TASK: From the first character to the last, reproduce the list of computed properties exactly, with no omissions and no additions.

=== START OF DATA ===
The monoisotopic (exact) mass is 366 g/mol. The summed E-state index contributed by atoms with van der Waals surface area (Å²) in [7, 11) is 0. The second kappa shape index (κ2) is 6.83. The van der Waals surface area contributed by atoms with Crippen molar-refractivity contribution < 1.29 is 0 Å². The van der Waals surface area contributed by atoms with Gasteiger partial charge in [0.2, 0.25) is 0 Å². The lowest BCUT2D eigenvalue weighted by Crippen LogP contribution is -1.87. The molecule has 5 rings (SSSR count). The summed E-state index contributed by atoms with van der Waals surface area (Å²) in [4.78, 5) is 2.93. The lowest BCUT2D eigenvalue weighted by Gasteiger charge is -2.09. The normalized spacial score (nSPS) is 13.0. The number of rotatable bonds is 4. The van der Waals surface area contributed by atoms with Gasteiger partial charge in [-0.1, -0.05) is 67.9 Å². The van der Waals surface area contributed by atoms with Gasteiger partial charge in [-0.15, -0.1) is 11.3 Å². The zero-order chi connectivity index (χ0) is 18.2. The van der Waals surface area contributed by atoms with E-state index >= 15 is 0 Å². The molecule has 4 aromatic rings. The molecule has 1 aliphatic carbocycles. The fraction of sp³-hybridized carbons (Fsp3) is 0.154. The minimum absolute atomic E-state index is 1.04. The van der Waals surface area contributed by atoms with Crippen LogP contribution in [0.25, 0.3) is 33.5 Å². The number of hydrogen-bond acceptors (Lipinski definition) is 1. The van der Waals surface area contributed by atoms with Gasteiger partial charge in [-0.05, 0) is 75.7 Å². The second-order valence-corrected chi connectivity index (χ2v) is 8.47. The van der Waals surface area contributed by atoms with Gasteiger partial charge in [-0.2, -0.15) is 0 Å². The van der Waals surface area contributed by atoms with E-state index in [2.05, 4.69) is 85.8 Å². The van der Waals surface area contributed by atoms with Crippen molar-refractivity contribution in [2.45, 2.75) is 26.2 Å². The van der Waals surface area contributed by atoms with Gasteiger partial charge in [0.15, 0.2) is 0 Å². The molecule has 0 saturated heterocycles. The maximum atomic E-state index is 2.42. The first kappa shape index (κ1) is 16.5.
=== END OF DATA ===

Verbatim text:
The monoisotopic (exact) mass is 366 g/mol. The summed E-state index contributed by atoms with van der Waals surface area (Å²) in [7, 11) is 0. The second kappa shape index (κ2) is 6.83. The van der Waals surface area contributed by atoms with Crippen molar-refractivity contribution < 1.29 is 0 Å². The van der Waals surface area contributed by atoms with Gasteiger partial charge in [0.2, 0.25) is 0 Å². The lowest BCUT2D eigenvalue weighted by Crippen LogP contribution is -1.87. The molecule has 5 rings (SSSR count). The summed E-state index contributed by atoms with van der Waals surface area (Å²) in [4.78, 5) is 2.93. The lowest BCUT2D eigenvalue weighted by Gasteiger charge is -2.09. The normalized spacial score (nSPS) is 13.0. The number of rotatable bonds is 4. The van der Waals surface area contributed by atoms with Gasteiger partial charge in [-0.1, -0.05) is 67.9 Å². The van der Waals surface area contributed by atoms with Gasteiger partial charge in [-0.15, -0.1) is 11.3 Å². The zero-order chi connectivity index (χ0) is 18.2. The van der Waals surface area contributed by atoms with E-state index >= 15 is 0 Å². The molecule has 4 aromatic rings. The molecule has 1 aliphatic carbocycles. The fraction of sp³-hybridized carbons (Fsp3) is 0.154. The minimum absolute atomic E-state index is 1.04. The van der Waals surface area contributed by atoms with Crippen LogP contribution in [0.25, 0.3) is 33.5 Å². The number of hydrogen-bond acceptors (Lipinski definition) is 1. The van der Waals surface area contributed by atoms with Gasteiger partial charge in [-0.05, 0) is 75.7 Å². The second-order valence-corrected chi connectivity index (χ2v) is 8.47. The van der Waals surface area contributed by atoms with Gasteiger partial charge in [-0.2, -0.15) is 0 Å². The van der Waals surface area contributed by atoms with E-state index in [2.05, 4.69) is 85.8 Å². The van der Waals surface area contributed by atoms with Crippen molar-refractivity contribution in [2.45, 2.75) is 26.2 Å². The van der Waals surface area contributed by atoms with Gasteiger partial charge in [0.15, 0.2) is 0 Å². The molecule has 0 saturated heterocycles. The maximum atomic E-state index is 2.42. The first kappa shape index (κ1) is 16.5.